(a more concise parametric model that begins to document design decisions with established relationships between parts)
(a digital description of the component parts that make up the larger assembly)
(the actual files used to cut component parts)
(making of the physical prototype)
(evaluation of the digital model & physical prototype with subsequent feedback into the rules and interpretive model)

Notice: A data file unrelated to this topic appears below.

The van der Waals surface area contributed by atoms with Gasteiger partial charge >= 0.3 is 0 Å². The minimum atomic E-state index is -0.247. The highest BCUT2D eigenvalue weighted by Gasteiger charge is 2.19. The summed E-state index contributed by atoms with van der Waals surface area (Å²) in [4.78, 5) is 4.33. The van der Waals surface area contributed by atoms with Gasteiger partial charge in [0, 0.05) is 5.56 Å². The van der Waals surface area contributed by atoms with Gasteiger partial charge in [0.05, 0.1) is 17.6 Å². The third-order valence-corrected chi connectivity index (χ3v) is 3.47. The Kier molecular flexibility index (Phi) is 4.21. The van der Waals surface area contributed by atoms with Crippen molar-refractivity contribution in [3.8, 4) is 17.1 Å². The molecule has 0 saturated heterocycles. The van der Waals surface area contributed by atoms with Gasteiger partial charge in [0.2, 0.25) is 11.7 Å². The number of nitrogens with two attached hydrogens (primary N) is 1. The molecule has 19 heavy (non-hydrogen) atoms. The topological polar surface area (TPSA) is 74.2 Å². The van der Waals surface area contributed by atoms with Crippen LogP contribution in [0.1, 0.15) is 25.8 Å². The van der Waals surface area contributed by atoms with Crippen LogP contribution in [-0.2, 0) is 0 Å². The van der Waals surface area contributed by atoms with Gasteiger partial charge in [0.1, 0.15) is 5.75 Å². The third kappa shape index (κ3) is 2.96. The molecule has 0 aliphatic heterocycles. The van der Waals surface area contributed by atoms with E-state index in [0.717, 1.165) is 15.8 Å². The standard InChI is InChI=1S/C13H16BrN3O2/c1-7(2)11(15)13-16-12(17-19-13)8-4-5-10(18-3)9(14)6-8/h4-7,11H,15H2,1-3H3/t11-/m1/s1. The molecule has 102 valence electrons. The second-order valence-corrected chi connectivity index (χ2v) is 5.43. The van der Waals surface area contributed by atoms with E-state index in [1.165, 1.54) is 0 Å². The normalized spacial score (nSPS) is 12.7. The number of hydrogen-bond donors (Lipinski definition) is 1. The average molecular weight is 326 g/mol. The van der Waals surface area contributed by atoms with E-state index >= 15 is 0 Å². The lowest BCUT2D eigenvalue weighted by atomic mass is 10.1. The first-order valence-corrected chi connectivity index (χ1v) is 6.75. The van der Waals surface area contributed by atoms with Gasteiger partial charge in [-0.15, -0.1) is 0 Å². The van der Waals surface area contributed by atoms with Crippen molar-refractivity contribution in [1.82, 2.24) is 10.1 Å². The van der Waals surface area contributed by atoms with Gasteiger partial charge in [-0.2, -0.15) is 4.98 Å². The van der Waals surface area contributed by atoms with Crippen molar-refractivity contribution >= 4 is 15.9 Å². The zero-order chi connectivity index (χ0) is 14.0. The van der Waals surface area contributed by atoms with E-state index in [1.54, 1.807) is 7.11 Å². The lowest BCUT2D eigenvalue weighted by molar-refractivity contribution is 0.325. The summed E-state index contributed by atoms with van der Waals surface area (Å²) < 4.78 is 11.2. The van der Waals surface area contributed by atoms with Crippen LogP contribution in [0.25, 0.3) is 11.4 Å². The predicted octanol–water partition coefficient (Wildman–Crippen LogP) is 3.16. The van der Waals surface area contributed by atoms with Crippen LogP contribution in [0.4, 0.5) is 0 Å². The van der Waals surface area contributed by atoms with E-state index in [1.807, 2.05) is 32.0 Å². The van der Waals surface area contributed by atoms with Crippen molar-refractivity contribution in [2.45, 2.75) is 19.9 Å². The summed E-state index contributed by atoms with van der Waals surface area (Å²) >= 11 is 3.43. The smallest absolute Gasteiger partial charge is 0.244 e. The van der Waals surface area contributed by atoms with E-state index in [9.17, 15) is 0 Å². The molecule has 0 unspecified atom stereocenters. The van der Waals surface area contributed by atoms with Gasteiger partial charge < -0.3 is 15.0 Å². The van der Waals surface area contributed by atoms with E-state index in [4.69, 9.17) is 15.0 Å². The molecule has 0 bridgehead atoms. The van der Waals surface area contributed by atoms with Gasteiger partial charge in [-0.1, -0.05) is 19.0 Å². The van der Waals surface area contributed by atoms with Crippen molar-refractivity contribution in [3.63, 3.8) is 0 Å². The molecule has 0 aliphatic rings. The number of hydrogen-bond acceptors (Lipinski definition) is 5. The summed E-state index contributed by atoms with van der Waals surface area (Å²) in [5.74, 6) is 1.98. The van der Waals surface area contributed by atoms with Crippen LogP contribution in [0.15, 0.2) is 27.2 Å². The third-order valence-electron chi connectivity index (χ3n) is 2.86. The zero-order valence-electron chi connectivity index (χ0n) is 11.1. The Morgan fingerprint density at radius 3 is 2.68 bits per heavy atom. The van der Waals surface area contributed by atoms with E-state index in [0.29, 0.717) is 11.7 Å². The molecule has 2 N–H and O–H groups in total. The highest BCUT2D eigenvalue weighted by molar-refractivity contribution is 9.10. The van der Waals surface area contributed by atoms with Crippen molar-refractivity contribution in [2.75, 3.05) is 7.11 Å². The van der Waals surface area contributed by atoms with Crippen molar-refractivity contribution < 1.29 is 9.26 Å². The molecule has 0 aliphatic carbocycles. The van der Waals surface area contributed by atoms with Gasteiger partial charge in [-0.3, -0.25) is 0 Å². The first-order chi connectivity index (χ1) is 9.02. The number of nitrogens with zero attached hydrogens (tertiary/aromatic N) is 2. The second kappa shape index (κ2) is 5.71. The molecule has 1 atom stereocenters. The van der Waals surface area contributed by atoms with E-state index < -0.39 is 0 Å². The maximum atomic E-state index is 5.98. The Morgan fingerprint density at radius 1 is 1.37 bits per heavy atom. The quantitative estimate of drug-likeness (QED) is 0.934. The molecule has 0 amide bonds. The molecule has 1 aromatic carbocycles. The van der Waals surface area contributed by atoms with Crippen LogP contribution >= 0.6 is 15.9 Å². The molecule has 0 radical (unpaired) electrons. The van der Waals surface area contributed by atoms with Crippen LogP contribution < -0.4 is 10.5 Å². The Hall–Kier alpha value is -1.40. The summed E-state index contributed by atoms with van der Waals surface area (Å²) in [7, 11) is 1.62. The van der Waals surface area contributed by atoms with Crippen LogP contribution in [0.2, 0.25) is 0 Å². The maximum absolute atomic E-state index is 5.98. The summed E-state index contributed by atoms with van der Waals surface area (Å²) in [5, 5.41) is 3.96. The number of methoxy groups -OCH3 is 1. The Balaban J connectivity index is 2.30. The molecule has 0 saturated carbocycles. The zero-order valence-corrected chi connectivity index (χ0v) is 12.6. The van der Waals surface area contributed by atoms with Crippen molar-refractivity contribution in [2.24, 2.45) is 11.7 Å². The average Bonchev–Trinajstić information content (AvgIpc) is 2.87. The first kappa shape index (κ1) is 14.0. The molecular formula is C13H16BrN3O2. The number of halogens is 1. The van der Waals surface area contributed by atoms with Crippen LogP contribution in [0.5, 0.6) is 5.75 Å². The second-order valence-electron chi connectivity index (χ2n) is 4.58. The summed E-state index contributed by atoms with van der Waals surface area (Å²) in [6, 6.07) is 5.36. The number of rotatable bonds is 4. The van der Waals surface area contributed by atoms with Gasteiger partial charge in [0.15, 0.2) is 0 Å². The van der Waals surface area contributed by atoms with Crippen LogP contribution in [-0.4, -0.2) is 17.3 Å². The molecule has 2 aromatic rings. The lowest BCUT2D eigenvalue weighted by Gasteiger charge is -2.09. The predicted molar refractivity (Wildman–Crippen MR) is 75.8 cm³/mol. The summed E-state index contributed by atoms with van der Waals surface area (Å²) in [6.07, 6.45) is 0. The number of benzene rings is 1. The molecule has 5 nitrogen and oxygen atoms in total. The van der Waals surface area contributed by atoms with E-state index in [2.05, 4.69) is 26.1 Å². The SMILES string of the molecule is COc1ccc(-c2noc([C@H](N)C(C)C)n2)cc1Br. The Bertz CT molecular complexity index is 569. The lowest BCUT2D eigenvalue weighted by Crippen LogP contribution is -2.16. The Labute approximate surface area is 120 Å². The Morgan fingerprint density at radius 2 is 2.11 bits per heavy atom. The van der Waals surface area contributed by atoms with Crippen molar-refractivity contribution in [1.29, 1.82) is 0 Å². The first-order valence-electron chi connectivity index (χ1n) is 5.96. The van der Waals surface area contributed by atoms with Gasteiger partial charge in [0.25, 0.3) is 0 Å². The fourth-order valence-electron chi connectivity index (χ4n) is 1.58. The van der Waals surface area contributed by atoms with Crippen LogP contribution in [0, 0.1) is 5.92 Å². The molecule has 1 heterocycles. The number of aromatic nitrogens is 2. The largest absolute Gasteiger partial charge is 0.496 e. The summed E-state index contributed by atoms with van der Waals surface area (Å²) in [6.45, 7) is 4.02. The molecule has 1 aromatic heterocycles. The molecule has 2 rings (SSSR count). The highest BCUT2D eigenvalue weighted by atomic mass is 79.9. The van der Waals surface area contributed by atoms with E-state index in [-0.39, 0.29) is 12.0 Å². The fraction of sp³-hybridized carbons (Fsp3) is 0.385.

The difficulty of utilizing the computer as an active part of a design process is having the ability to negotiate between quick intuitive studies and definitive quantifiable decisions. The interpretive model is the design space within the workflow where ideas can remain separate and abstract. As relationships between the parts in your design coalesce, a new type of workspace is formed which deals primarily with associations of the parts and their interdependent relationship with the whole. This “mother model” or associative model, affords the designer the ability to simultaneously negotiate between determinate formal logics and indeterminate parameters and procedures. The focus for this studio will be in utilizing parametrics as a tool for managing the complexity of the design process by strategically injecting into and refining the workflow where the resultant iterations begin to bridge the gap between procedure and form.